South Africa marks World Aids Day 2014
Deputy President Cyril Ramaphosa, who is the Chairperson of South African National Aids Council (SANAC), and Health Minister, Dr Aaron Motsoaledi, will address a World Aids Day event at the Bronville stadium, in Welkom, in the Free State, on Monday.
World Aids Day is commemorated across the globe every December 1 in a bid to highlight awareness of the disease, show support for those living with it and remember those who have died from the illness.
This year's theme 'Zero stigma and discrimination' is aimed at ensuring that the rights of people living with HIV and Aids are not violated, and that discrimination on the basis of HIV, Aids and TB is not only reduced, but ultimately eliminated.
Cabinet last month called on all communities to support, care and accept people living with HIV and Aids.
South Africa, which continues to have the highest prevalence of HIV/AIDS infection in the world, has made great progress in working towards reaching the goals of the National Strategic Plan for HIV and Aids, TB and STIs 2012 – 2016.
Unfortunately, stigma and discrimination continues to affect the successful implementation of this strategy and has contributed to a lower uptake of HIV preventative services.
Cabinet urged all South Africans to practise safe sex, get tested for HIV at least once a year so as to make informed decisions on preventative measures, treatment, care and support; and for men and boys to take up medical male circumcision services.
The Treatment Action Campaign (TAC), which has been at the frontlines regarding HIV/Aids in South Africa, will mark World AIDS Day 2014 at an Activist’s Reunion in central Johannesburg which will see 150 leaders from HIV affected communities, law, entertainment, medicine, research and the media come together. among those expected are Constitutional Court Judge, Edwin Cameron; former Health Minister, Barbara Hogan; struggle icon, Ahmed Kathrada; social justice activist, Jay Naidoo, and performer Pieter Dirk-Uys.
"They come together to recall how, 10 years ago, people’s power broke political resistance to treatment for AIDS. In April 2004 an anti-retroviral treatment progamme started that has saved 2.5 million lives and prevented countless infections. It brought back health dignity and hope to people living with HIV, their friends and families," the orgnaisation said in a statement.
"We salute the health workers, government leaders like Dr Aaron Motsoaledi and activists whose personal commitment made this possible."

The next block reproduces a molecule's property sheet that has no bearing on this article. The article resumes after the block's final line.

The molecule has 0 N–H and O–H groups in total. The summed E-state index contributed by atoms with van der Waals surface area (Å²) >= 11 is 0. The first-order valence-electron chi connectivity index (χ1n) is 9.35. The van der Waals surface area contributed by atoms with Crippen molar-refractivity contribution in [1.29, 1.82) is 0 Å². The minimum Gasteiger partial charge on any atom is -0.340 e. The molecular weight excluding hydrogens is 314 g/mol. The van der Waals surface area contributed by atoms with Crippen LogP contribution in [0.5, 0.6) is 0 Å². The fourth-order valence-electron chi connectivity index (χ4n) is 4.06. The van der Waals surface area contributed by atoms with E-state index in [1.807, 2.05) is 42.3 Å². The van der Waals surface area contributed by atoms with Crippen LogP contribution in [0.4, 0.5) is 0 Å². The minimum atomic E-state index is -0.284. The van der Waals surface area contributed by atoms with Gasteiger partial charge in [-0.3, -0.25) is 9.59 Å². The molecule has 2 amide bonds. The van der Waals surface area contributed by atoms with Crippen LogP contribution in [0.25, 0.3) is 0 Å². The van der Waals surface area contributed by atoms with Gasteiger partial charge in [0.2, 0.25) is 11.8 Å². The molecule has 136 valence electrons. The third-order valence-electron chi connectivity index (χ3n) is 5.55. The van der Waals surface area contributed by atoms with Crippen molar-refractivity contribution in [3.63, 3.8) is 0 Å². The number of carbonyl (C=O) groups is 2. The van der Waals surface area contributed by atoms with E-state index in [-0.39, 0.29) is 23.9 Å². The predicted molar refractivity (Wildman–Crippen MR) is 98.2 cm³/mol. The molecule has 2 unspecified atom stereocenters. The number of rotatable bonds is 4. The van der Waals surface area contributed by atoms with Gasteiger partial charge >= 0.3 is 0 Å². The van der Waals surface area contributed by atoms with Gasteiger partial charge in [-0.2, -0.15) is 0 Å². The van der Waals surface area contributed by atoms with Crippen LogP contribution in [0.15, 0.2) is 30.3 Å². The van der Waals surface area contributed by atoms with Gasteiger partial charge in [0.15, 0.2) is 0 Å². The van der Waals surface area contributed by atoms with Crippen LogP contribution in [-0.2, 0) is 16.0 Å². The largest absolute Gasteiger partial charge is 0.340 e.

Over the weekend, Ramneek Ahluwalia, programme director for HEAIDS, a health programme directed at tertiary insititutions, urged South Africans “not to become complacent.
“It is critical that we turn off the tap of new infections,” said Ahluwalia in a statement.
“Every day about a thousand South Africans – most of them young women -get infected with HIV.”
Meanwhile, the City of Cape Town, said more men needed to be tested, “especially since unprotected sex remains a very real concern”.
Ahead of the day, the National Union of Mineworkers spokesman Livhuwani Mammburu said mineworkers remained “particularly vulnerable” to the spread of HIV.
TAC in trouble and needs your help
A month ago, the TAC announced a campaign to raise R10 million by Monday through a popular appeal to people all over the world saying it was in financial difficulty. Last Tuesday, the organisation said it had thus far raised nearly R1.5 million.
"We have been humbled by the response! Hundreds of individual donations have been received, large and small. 60 world-class scientists and researchers, including Nobel Laureate and the discoverer of the Ebola virus, have joined together to pen an appeal to global donors," the campaign said.
"There has been media about TAC and the unfinished agenda on HIV and TB every single day. Two people of with the greatest personal integrity in the world, Graca Machel and Archbishop Tutu have stepped forward personally to support TAC. Former UNAIDS Special Envoy to Africa, Stephen Lewis, has spoken out."
It said that the support it was recieving was an instruction to continue the battle.
"But much more importantly we regard it as a pledge against complacency; a pledge not to leave the field in the struggle to overcome HIV when millions are still denied treatment; when hundreds of thousands still die; while TB still rages out of control; when women and children are still raped and brutalised. We regard it as a sign of your commitment to the response to HIV and TB, to social justice and equality."
The TAC has appealed to everyone to;
- Tweet your reason for supporting us to #SaveTAC
- Make a donation at www.tac.org.za/donate
- Encourage two other friends to make a donation!
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